The Cost of Bootstrapping Your App: The Figures Behind DropSend (part two) 13 Mar 2006
40 comments Latest by Stephanie
Just to recap …
This is part two of a two-part series, based on a talk I recently did at The Future of Web Apps in London (an 800 person event we put together, aimed at encouraging European developers to get rockin’). In part one, I covered:
- Making sure your app is financially viable
- The figures of what we actually spent on DropSend
- How to build your team on a budget
- How to scale on a budget
How to keep it cheap
When you’ve got a small budget, you need to watch every penny. Here are a few tips that saved us a load of cash:
- No stationary. For some crazy reason I thought it would be really cool to have DropSend business cards and letterhead. There goes £1000. Dumb.
- Don’t get new machines. You don’t really need a new laptop, no matter how bad your G3 iBook seems
- No luxuries - It may be tempting to splurge some cash on nice dinners for clients or business class seats, but forget about it. It’s not necessary and it’s not going to help you afford the web app any time soon
- Cut your features. The less complex your app is, the quicker you can build it. Not to mention that it’ll make it easier to use
- Check yourself before you spend £25. Anything above this, ask yourself if it’s really necessary
- Barter your services. Does one of your suppliers need a website? Great! Offer to trade them a website for their services.
- Use IM or Skype instead of the phone
- Do as much as you can yourself before your outsource. For DropSend, we did: wire framing, marketing, testing, bookkeeping and copy writing
- Get friends to help with usability testing. For DropSend, we offered some buddies free beer and pizza to help out, which was a hell of a lot cheaper than formal user testing (which I’d avoid anyway).
- Shop around for everything. Our first hosting quote was £12,000 per month!
Pessimism has it’s place
I want to encourage you as much as possible, but being occasionally pessimistic is important. If you plan for the worst in your cash flow predictions, and you can still stay in business, you’re good to go. I would plan for the following two things to happen:
- You’ll go 10% over budget
- You’ll go 3 months over schedule
Just plan on these things and make sure your cash flow can survive it.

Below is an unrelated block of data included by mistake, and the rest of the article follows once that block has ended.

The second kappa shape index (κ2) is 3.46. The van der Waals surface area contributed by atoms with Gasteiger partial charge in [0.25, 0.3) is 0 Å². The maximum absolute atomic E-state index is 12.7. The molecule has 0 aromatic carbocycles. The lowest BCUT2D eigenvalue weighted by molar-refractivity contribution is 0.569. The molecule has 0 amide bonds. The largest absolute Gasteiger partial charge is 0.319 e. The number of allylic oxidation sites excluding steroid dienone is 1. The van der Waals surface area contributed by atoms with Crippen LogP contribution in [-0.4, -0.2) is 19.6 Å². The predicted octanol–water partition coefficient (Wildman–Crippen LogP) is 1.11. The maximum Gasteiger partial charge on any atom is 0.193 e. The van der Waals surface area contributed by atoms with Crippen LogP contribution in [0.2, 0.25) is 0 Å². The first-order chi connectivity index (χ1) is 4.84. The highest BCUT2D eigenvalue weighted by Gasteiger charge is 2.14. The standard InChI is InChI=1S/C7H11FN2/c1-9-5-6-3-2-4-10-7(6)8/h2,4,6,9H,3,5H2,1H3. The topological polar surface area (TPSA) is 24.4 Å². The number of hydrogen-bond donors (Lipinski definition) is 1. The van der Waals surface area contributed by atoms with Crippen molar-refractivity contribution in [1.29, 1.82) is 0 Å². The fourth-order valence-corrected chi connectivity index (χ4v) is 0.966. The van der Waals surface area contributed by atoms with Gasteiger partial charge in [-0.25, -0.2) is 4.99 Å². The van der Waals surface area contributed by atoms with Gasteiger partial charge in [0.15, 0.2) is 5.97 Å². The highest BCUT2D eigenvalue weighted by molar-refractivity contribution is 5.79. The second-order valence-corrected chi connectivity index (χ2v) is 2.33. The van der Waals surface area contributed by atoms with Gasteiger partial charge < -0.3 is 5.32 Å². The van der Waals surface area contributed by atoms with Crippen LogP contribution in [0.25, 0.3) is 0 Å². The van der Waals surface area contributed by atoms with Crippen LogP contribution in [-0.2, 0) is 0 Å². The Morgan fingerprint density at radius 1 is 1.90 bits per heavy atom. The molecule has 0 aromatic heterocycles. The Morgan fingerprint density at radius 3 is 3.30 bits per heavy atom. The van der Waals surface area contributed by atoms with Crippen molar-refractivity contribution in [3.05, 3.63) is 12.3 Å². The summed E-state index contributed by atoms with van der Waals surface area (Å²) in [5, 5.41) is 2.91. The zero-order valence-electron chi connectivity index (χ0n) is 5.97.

Holy crap! Lawyers are expensive
One thing that really caught us off guard was how much it costs to take care of the legal stuff. Sure, we need a couple contracts written up, but how much could it be? "A lot", was the answer. Here’s the bare minimum you’ll need for your app:
- Terms of Service: £1000
- Contracts for freelancers: £800
A great way to cut down on these costs is to barter with your lawyer. Offer them a free site in return for a Terms of Service document. Also, take them up on that 1-hour free consultation!
No matter how much you’re tempted, don’t just copy and paste your competitor’s legal documents. If something goes wrong, you could jeopardize your whole company.
Cheap software is your friend
A fabulous way to cut costs is to use cheap (or free) software to help you manage the project. We use the following:
- Project management: Basecamp
- Bug tracker: Trac (you can subscribe to an RSS feed of commits - super cool)
- Meetings: Skype and AIM
- Version control: Subversion
- LAMP (Linux, Apache, MySQL and PHP)
Cheap hardware is your pal
In order to cut costs and speed things up, we bought a cheap £200 Linux box from the local computer store and used it as our dev box. Once the co-lo was setup, we moved it into there, but starting out on a cheap dev box an easy way to get things moving.
How to not spend money on marketing
I’d highly recommend not spending any money on marketing initially. Once your app is profitable, feel free to plow some money into traditional advertising. In the meantime though, take advantage of:
- Word of mouth
- Making your app viral in some respect (but be careful not to annoy people)
- Write articles or books
What about venture capital?
You need a very good reason to seek venture capital in today’s market. However, there are certain reasons why it might be a good idea. Here’s a couple scenarios where you might need VC:
- You need to expand very quickly and you can’t afford to
- You need very expensive hardware
- You need to have a physical presence in more than one place
- You need important connections to arrange partnerships that a VC firm can help you with
However, if you don’t have to do one of those two things, why would you give away 25 - 50% of your company?
If you don’t remember anything I just said …
- Don’t spend money unless you absolutely have to
- Bring down the costs by bartering
- Cut your features so you can build quickly
- Be realistic, if not slightly pessimistic, about your cash flow
- Plan for scalability but don’t obsess
Thank you for listening. I hope we’ve saved you some of the pain and suffering we went through when we built DropSend. On a side note, I’ve just finished 37signals new book Getting Real, and it’s got some more excellent ideas on how to build on a budget. Good luck!
As always, feel free to agree or disagree below.